Resolve safety issues faster with construction software

Resolve safety issues faster with construction software


The Regina Bypass is the largest infrastructure project in the province of Saskatchewan, Canada. Planning began in the 1990s, and today the $1.2B project is well underway.

Josh Binkley, Area Manager for Phase One of the Regina Bypass (RDBD) project, explains just how much is involved in the construction process for his portion of the bypass: “In Phase One, we are building 9 bridges, we’ve got 20 km of new highway, 40 km of service road and all the services associated. We’re moving millions of cubic meter of earth, placing 250,000 tons of asphalt and placing 10,000 cubic meters of concrete.” The phase makes up about one-third of the overall project, which has over 500 people working in the field and 70 office staff.

Binkley oversees materials, safety, quality, and more. With such a massive project, this is no easy task—so he turned to construction software to help.

According to Binkley, the elements that take most of his time are safety and quality inspections. It’s crucial that he resolves issues quickly, so the team can continue with construction. “You’re in the field dealing with the various problems that come up with the foremen, crews, and superintendents,” he explains. “You’re putting out fires, talking to the engineers to sort out any issues with design, and resolving them quickly so we can continue to build.”

Construction software and safety

To resolve safety issues faster, Binkley turned to Bridgit Tasks. Part of the RDBD Project Safety Management System includes a weekly formal safety inspection. “Before we used a piece of paper. You’d write all the issues down, hand that piece of paper to someone, and they would correct all the deficiencies and pass it back for signature.” By implementing Bridgit Field, his team has reduced the paperwork required for these inspections, and reduced the time spent on communications.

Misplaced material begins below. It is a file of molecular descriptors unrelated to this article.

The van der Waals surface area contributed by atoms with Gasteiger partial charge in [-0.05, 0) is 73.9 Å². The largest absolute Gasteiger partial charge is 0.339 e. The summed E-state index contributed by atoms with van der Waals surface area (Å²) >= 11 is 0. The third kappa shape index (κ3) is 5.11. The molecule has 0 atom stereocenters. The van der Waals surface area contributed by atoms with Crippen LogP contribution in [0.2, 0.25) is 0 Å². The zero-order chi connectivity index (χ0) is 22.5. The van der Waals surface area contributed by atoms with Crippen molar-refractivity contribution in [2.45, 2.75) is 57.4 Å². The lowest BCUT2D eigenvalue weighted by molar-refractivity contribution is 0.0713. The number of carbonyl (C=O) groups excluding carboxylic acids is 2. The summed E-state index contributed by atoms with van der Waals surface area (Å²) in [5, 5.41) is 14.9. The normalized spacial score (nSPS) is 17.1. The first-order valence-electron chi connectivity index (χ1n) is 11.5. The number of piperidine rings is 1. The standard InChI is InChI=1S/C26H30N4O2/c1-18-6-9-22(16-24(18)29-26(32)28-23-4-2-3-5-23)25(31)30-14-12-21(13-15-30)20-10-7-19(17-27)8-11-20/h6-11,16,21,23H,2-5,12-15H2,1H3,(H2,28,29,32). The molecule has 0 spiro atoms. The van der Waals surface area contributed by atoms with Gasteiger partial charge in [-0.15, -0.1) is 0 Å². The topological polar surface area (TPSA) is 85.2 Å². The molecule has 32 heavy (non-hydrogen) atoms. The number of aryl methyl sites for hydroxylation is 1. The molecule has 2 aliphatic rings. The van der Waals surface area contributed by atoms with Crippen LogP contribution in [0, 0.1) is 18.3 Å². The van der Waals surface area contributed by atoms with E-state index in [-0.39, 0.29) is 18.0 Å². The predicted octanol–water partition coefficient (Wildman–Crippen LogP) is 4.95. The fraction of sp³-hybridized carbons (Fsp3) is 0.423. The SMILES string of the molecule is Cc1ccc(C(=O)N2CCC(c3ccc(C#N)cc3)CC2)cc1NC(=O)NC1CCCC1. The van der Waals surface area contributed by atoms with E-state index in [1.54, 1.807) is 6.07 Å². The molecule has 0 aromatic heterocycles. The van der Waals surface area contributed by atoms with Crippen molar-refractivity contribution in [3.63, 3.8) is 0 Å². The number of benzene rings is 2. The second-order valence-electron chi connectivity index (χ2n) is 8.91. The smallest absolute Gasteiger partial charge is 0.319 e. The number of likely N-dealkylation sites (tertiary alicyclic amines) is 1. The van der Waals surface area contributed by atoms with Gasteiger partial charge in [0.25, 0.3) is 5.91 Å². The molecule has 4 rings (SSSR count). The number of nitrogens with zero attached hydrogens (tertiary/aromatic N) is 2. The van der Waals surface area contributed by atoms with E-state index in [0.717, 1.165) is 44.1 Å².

With Bridgit Tasks, safety issues can be logged and assigned right away, from Binkley’s phone. Issues are automatically communicated to the person assigned. “The inspections are done so fast,” says Binkley. “You complete it right then and there, on the site. Issues go directly to the person responsible, and when they fix it they can send a picture to show that it’s done.”

The real time-savings lies in this automatic, digital communication between the person logging the safety inspection and the people resolving issues. According to Binkley, the team has significantly reduced the time spent on information sharing, and the time it takes to resolve issues: “Before, it could be days from when I share an issue with someone on-site, to when they complete something, remember to give me an update, and I hand it off to our safety team.” With Bridgit, these updates are shared right away, and issues can be fixed sooner.

Features that improve safety

During their safety inspections, Binkley and his team made use of tagging and photo features to improve on-site safety and resolve issues faster.


“The tags are something that help us the most in Bridgit,” says Binkley. “You’re able to nail exactly what you’re looking at, and they allow us to filter our issues to see trends.” His team uses a variety of tags to categorize safety issues under high, medium or low hazard. They also use tags for more specific categories, like barricades and fall potentials.

Once issues are tagged, Binkley can use the Bridgit app to filter by these categories: “When I filter by the tag, I can identify trends. So if we have 20 tasks under one category, I know we have a problem with that safety issue.” When trends like this arise, his team may opt for some extra education on that topic to prevent the issues from happening again.

Adding photos

Photos help the site team resolve issues quickly, because they know exactly what to look for. On a large infrastructure project like RDBD, this feature saves time with clear way-finding. “Even the guys who are not so technically inclined have told me that they enjoy using the software,” says Binkley. “They really like the photos, because there’s no confusion. The photo is clear and you can’t miss the issue.”



Lauren Lake

Lauren Lake is the COO and co-founder at Bridgit. She holds a degree in Civil Structural Engineering and is well-versed in construction workforce management and resource planning processes. Lauren has been named to the Forbes Manufacturing & Industry 30 Under 30 and Best Of Canada Forbes Under 30 Innovators lists. Lauren has presented at industry events and conferences, including BuiltWorlds, Canadian Construction Association, Procore Groundbreak, and more. Follow Lauren on LinkedIn and Instagram.


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